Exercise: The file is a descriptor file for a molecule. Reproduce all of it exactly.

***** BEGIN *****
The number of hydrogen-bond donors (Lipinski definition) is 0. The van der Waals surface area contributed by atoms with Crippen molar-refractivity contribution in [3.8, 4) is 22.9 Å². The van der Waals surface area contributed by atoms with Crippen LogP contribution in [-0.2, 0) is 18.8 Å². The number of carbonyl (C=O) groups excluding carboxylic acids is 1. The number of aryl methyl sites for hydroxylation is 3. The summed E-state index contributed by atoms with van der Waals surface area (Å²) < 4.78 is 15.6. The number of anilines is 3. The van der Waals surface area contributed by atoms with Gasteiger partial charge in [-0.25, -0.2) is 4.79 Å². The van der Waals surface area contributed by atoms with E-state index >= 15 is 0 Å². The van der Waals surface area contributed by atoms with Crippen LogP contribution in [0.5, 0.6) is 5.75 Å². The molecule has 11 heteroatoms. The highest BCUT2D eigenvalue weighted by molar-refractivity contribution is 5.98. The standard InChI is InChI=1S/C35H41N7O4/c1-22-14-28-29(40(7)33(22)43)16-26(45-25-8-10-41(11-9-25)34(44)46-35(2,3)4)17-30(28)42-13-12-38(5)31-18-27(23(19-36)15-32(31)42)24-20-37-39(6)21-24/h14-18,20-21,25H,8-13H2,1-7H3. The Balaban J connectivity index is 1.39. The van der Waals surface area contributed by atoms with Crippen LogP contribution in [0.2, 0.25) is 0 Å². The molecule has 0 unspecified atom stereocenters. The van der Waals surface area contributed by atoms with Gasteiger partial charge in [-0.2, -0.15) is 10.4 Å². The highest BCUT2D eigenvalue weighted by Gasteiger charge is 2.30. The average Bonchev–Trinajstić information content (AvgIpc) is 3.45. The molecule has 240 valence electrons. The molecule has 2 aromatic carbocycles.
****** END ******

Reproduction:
The number of hydrogen-bond donors (Lipinski definition) is 0. The van der Waals surface area contributed by atoms with Crippen molar-refractivity contribution in [3.8, 4) is 22.9 Å². The van der Waals surface area contributed by atoms with Crippen LogP contribution in [-0.2, 0) is 18.8 Å². The number of carbonyl (C=O) groups excluding carboxylic acids is 1. The number of aryl methyl sites for hydroxylation is 3. The summed E-state index contributed by atoms with van der Waals surface area (Å²) < 4.78 is 15.6. The number of anilines is 3. The van der Waals surface area contributed by atoms with Gasteiger partial charge in [-0.25, -0.2) is 4.79 Å². The van der Waals surface area contributed by atoms with E-state index >= 15 is 0 Å². The van der Waals surface area contributed by atoms with Crippen LogP contribution in [0.5, 0.6) is 5.75 Å². The molecule has 11 heteroatoms. The highest BCUT2D eigenvalue weighted by molar-refractivity contribution is 5.98. The standard InChI is InChI=1S/C35H41N7O4/c1-22-14-28-29(40(7)33(22)43)16-26(45-25-8-10-41(11-9-25)34(44)46-35(2,3)4)17-30(28)42-13-12-38(5)31-18-27(23(19-36)15-32(31)42)24-20-37-39(6)21-24/h14-18,20-21,25H,8-13H2,1-7H3. The Balaban J connectivity index is 1.39. The van der Waals surface area contributed by atoms with Crippen LogP contribution in [0.2, 0.25) is 0 Å². The molecule has 0 unspecified atom stereocenters. The van der Waals surface area contributed by atoms with Gasteiger partial charge in [-0.2, -0.15) is 10.4 Å². The highest BCUT2D eigenvalue weighted by Gasteiger charge is 2.30. The average Bonchev–Trinajstić information content (AvgIpc) is 3.45. The molecule has 240 valence electrons. The molecule has 2 aromatic carbocycles.